After a century of theories about how hard it is to learn to read, a new generation of phone-messaging teenagers have invented new literacies without a theory of differential learning in sight. If we can save the word learning for events like this, we might have something to work with and work for. – McDermott,… Continue reading How do people learn?
That is a question I ask myself a lot during my time as an adjunct faculty member of a local university, As much as I enjoyed interacting with young minds, I found it exceptionally difficult to get students to think, in particular to think beyond the immediate and the obvious. There would be times when… Continue reading Do students think?
My time as a full-time student brought the worst set of results I have ever received over the past few years, and the irony of the situation was not lost on me, even as I was feeling lousy over this rather bemusing episode. The semester started innocuously enough, with an enthusiastic instructor who told many long… Continue reading What do grades mean?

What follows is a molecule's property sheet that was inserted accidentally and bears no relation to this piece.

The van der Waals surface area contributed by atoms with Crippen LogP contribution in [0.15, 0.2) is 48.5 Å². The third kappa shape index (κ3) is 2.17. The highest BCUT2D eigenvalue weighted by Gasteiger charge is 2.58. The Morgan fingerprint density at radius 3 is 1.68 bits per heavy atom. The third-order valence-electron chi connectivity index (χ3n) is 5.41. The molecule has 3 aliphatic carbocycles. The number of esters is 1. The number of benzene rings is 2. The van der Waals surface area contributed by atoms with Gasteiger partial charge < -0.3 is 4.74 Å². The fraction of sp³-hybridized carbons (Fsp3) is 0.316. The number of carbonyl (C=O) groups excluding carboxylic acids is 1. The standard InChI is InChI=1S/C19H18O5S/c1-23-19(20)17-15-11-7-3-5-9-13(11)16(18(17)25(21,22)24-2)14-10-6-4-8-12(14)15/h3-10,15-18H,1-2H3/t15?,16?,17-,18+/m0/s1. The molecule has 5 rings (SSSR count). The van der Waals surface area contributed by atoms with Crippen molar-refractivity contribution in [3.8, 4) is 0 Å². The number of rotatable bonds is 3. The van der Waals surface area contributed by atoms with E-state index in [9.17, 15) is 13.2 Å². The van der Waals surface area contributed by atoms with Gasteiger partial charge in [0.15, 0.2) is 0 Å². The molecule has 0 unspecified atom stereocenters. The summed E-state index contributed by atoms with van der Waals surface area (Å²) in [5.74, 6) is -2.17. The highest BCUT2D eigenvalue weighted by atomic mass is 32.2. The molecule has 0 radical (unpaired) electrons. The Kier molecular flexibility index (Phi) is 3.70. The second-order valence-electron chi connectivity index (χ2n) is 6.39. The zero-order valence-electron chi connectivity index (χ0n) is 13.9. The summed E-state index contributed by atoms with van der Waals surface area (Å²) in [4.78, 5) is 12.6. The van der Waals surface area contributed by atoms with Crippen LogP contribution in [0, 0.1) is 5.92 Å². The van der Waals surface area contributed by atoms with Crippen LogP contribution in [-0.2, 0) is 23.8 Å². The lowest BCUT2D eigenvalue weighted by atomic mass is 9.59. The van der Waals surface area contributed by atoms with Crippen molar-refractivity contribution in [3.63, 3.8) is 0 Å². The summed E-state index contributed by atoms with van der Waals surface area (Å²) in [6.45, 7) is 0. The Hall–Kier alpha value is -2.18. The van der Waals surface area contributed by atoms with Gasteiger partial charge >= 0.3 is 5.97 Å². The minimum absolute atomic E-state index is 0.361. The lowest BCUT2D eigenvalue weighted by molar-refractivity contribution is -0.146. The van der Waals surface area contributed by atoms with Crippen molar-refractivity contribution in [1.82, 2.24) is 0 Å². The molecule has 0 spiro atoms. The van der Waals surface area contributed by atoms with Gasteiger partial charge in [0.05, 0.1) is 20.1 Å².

I live next to a primary school, and that did not mean much until recently. This is in part due to the fact that I now spend more time at home, after stopping full-time work, which meant that I actually do ‘see’ and ‘hear’ more of what the school is doing. Yes, the block of… Continue reading Living next to a primary school
When I began teaching again in August, I walked into class with much reservation and trepidation, having been out of the classroom for so long. As the semester unfolded, I learnt alongside my students, about their likes and dislikes, their hopes and aspirations and things that were on their mind right now. Along the way,… Continue reading Wrapping up
Can I…? Is it okay to…? Can I check if…? These are but some question starters commonly used by students in my classes. They needed to know if they were on the right track before they could move on to the next part of the assignment. Instead of exercising judgement and interpret question requirements, they… Continue reading The need to be right can be wrong
Reading Mrs Chua Yen Ching’s story on The Straits Times and reading Facebook responses to this story provided much fodder for reflection. As someone who used to be with the Education Service, I know there is more to that which is reported. As much as I respect and admire Mrs Chua for her optimism and willingness… Continue reading Respect for our teachers